Pinus strobus L.

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Common names:
white pine, eastern white pine
Synonyms:
Strobus strobus (L.) Small
Description:
Growth form:
Tree,
Size:
22 - 30 m tall, sometimes much larger, trunk diameter to 1 m or more.
Form
pyramidal to broadly oval-shaped with wide-spreading, horizontal branches.
Bark
greenish, thin, and smooth on young trees, becoming brownish gray, thick, and fissured into rectangular plates.
Twigs
slender, orangish brown, slightly hairy, becoming light brown and hairless with age.
Buds
yellowish brown, 0.4 - 1 cm long, egg-shaped to cylindrical, and pointed.
Needles
in clusters of five, pale bluish green, 7 - 12 cm long, sharp-pointed, three-sided with finely toothed edges, straight, thin and flexible. The sheath at the base of each needle cluster is deciduous.
Pollen cones
yellow, about 8 mm long, egg-shaped, and clustered at the base of new shoots in the mid-crown.
Young seed cones
pinkish purple, 0.6 - 1 cm long, cylindrical, at the tips of new shoots in the upper crown. Pollination between cones occurs in June.
Mature seed cones
woody, short-stalked, hanging downward, pale brown with a purple or grayish tint, 10 - 25 cm long, and cylindrical. Scales flexible and lacking prickles. Seeds reddish brown, 5 - 8 mm long, narrow-cylindrical, with a wing nearing 2 cm long.
Help:
Plant Glossary
Similar species:
Having soft, five-clustered needles is what distinguishes Pinus strobus from all other Pinus species in the Chicago Region, which have either two or three needles per cluster.
Habitat and ecology:
Highly variable, from mesic to dry sites, including bogs, moist woods, wooded slopes, and dunes.
Regional occurrence:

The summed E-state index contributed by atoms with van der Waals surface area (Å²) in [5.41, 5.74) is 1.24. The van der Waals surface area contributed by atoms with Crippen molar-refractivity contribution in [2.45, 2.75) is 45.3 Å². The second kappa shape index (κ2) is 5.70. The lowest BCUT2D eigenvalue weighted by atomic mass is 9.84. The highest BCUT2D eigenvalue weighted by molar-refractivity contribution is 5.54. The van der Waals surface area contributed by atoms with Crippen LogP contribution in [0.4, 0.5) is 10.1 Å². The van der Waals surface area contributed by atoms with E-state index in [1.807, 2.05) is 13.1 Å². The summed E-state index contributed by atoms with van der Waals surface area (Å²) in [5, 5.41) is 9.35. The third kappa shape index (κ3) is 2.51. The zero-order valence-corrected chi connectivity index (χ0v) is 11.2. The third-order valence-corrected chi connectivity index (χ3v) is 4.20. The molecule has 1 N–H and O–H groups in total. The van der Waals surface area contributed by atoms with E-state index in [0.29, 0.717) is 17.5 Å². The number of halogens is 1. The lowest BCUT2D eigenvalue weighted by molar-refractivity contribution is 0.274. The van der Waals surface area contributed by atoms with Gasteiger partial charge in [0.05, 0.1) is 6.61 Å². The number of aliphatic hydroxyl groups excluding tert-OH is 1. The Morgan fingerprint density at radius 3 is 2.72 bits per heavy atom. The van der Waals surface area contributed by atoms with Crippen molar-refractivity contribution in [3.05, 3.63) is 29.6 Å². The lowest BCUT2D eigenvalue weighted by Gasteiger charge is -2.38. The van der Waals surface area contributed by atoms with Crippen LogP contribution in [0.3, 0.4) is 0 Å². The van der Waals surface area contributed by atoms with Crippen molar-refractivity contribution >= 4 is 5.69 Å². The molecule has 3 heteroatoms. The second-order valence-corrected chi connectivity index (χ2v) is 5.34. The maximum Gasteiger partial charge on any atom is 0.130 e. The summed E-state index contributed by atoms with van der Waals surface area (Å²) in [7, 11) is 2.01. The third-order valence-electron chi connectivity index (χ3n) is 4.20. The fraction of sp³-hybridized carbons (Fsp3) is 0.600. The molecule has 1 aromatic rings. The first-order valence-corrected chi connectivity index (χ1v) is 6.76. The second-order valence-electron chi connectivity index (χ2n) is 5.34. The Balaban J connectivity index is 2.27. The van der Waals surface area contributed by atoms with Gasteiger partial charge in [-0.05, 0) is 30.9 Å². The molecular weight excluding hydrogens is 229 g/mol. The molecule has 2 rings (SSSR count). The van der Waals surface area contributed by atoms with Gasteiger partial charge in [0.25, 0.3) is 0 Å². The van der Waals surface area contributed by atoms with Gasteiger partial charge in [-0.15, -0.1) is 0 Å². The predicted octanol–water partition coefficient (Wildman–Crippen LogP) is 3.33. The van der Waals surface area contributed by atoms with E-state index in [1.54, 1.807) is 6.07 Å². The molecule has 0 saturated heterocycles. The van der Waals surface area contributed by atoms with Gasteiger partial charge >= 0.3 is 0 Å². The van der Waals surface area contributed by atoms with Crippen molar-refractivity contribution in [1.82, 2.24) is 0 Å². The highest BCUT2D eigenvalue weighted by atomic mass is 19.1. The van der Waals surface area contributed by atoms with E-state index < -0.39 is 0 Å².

native
Notes:
Pinus strobus is one of the most generally useful of all American woods. At one time it was the most valuable tree of the Northeast, often used in shipbuilding. Today the wood is used for doors, cabinets, interior finish, lumber, pulp, boxes, matches, and carving. It is planted as an ornamental, but restricted in commercial planting due to the white pine blister rust fungus (Cronartium ribicola) and the white pine weevil (Pissoides strobi).
Etymology:
Pinus is the Latin word for pine. Strobus is the Latin word for pinecone.
vPlants
name code: PIST ; page author: The Morton Arboretum ; page date: 2006-12-03
Further information (external links):
Google: Text Search Image Search
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References:
Barnes, B. V., and W. H. Wagner, Jr. 2004. Michigan trees: A guide to the trees of the Great Lakes region. Ann Arbor, MI: University of Michigan Press.
Elias, T. S. 1980. The complete trees of North America. New York: Times Mirror Magazines, Inc.
Kral, Robert. 1993. Pinus. In Pteridophytes and Gymnosperms. Vol. 2 of Flora of North America north of Mexico. ed. Flora of North America Editorial Committee, 373-398. New York: Oxford University Press.
Mohlenbrock, R. H. 1996. Forest trees of Illinois. 8th ed. Illinois: Illinois Department of Natural Resources, Division of Forest Resources.

Specimens by county

Pinus strobus

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Information provided on this page applies to the Chicago Region and may not be relevant or complete for other regions.

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